EU to stick to emission norm
BRUSSELS THE European Commission said on Monday it will stand by a new law that imposes charges on airline carbon emissions after China banned its carriers from paying for such permits.
“We are not backing down and this legislation will apply to companies operating in Europe,” said Isaac Valero- Ladron, spokesman for EU climate action commissioner Connie Hedegaard.
Valero-Ladron warned that the law, which came into force January 1, carries fines for airlines that ignore it but he said the commission “remains confident” that Chinese airlines will comply with the rules.
All Chinese carriers “have complied with the legislation” so far and applied for free pollution permits handed out under the EU’s Emissions Trading System (ETS), he said, adding that the airlines are set to receive the permits.
“It will be much more costly for any airline not to comply with the legislation than doing so,” the spokesman said.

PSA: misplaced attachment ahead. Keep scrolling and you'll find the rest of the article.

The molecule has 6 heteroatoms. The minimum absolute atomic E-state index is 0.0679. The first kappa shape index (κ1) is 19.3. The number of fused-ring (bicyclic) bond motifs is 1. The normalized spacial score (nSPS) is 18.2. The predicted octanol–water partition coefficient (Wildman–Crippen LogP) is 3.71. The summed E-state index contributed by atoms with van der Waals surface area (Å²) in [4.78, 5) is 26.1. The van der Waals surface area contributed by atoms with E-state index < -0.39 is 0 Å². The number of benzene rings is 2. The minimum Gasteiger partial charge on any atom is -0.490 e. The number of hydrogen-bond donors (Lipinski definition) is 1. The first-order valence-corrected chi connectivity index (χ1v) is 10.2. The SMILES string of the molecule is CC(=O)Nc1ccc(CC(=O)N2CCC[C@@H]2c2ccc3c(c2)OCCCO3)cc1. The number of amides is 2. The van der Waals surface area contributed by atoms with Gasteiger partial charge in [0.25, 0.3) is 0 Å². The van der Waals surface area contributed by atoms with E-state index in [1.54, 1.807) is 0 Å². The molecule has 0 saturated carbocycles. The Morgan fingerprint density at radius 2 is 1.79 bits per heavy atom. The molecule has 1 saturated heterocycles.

Airlines receive 85 percent of their carbon permits for free but have to purchase the remaining 15 percent under the system. Refusing to participate can carry a fine of 100 euros per tonne of CO2 emitted.
The inclusion of airlines in the ETS system is opposed by the United States, China, India, Russia and other nations but the European Union has remained firm on its stance since the European Court of Justice backed the law late last year.
The EU says it decided to impose its own system to curb airline emissions since talks have so far failed to yield any global agreement.
Valero-Ladron said Brussels was “open to keep discussing with all partners their concerns,” including through the United Nations’ International Civil Aviation Organisation (ICAO).
“I understand that some countries have concerns about the so-called unilateralism of this measure but I don’t think you can find a partner in the world who has fought harder than the European Union to get a global agreement done,” he said.
China’s State Council, or cabinet, announced on Monday a directive barring airlines from participating in the ETS “without the approval of relevant government departments.” Beijing fears its aviation sector will have to pay an additional 800 million yuan ($125 million) a year on flights originating or landing in Europe, and that the cost could be almost four times higher by 2020.